Michael Pelzel

The Swiss composer and organist Michael Pelzel presents his new violin concerto Carnatic Pandora – a work commissioned by the ACHT BRÜCKEN-Festival Cologne and the Basel Sinfonietta, supported by the Ernst von Siemens Musikstiftung, Schweizer Kulturstiftung Pro Helvetia and Fondation SUISA.

We are looking forward to our renewed collaboration with Michael Pelzel at the guest performance on 5 May at the Kölner Philharmonie and on 7 May at the 5. Abo-Konzert at the Stadtcasino Basel.

Michael Pelzel is one of the most exciting Swiss composers of the present day. His compositions are performed all over the world. In recent years, the Swiss composer Michael Pelzel has made several trips to India. On the occasion of these study visits he has intensively studied the classical Carnatic music of South India. This eccentric, richly ornamented music has left a lasting impression on the composer – and inspired his new violin concerto Carnatic Pandora.
In addition to his work as a freelance composer, he is the organist of the Reformed parish of Stäfa on Lake Zurich.

To get to know him better, we asked him a few questions.


Was there a musical "revival experience" in your life? If so, what was it?

There wasn't really a very specific individual experience, except that I was extremely impressed by the instrument church organ on the occasion of an Easter celebration, the organist played the Toccata from the V. organ symphony by Charles-Marie Widor and after that I absolutely wanted to learn the organ. I was often emotionally very taken away by musical experiences because I sang in several choirs and that is probably where the fire for music was kindled....

Are there pieces that have particularly influenced you?

I am a big fan of the music of Max Reger and Oliver Messiaën. These two composers have had a very lasting influence on me, as has the French composer Gérard Grisey.

On several trips to India you have studied non-European musical traditions and playing techniques such as the classical Carnatic music of South India. How do these experiences influence your violin concerto Carnatic Pandora?

In 2016, 2017 and 2018, I had the opportunity to live and work in India, including Varanasi, Chennai, Calcutta and Bombay, and to attend music lessons in the field of Carnatic (South Indian) music. Here I was particularly fascinated by the elasticity and over-embellishment of the melodic design of the music, especially when listening to the playing of the veena and violin.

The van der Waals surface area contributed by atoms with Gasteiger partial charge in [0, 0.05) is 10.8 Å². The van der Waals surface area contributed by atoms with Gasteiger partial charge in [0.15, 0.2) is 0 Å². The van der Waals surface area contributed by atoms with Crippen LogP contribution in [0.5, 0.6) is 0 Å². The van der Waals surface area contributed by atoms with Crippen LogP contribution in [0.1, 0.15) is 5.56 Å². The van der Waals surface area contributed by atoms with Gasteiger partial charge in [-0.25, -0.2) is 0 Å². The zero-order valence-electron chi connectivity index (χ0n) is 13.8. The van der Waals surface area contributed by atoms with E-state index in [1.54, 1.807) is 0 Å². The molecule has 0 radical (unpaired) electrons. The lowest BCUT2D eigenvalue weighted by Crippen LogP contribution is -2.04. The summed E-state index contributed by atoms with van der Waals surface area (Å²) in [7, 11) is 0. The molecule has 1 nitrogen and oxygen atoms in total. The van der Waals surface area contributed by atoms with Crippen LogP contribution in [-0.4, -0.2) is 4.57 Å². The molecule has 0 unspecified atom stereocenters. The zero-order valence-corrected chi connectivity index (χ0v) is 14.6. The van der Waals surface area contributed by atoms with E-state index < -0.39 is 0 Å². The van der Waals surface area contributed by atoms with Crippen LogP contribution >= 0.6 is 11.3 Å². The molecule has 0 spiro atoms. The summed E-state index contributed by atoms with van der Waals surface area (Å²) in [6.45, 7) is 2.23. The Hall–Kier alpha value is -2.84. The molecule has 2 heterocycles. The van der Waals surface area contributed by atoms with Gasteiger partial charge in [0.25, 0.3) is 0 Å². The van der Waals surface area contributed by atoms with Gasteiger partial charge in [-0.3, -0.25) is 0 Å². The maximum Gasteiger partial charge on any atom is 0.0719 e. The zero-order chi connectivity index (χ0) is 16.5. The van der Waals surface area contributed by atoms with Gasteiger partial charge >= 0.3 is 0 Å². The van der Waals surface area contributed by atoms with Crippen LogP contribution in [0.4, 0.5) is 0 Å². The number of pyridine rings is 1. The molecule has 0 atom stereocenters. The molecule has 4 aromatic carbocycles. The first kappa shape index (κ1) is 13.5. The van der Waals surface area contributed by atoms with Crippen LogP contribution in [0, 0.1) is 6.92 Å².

Also influenced by Indian music is the preference for recumbent sounds and drones, which are mainly played by the tanbura or by a kind of mini-accordion.

What fascinates you about travelling (outside of music)?

Personally, I am always fascinated by encounters with people from completely different cultures, such as the Tierra del Fuego Indians or musicians in South India or Africa. This exchange in conversation about different cultures and traditions has always been very enriching for me. In the end, you learn that we are all human beings with our own needs and desires across cultural boundaries.

How can contemporary music help to stimulate the exchange of different cultures?

That is a very difficult question, whether it is possible at all. Two years ago, I travelled to Namibia and was able to establish contacts with several choirs in the country. I would like to delve deeper into their music, culture and tradition and also compose music for these choirs. In this way, they might also be able to learn something about my or our European culture. In my opinion, such projects also create a very enriching cultural exchange by trying to understand each other's musical language.

Michael Pelzel

Photo: Manu Theobald


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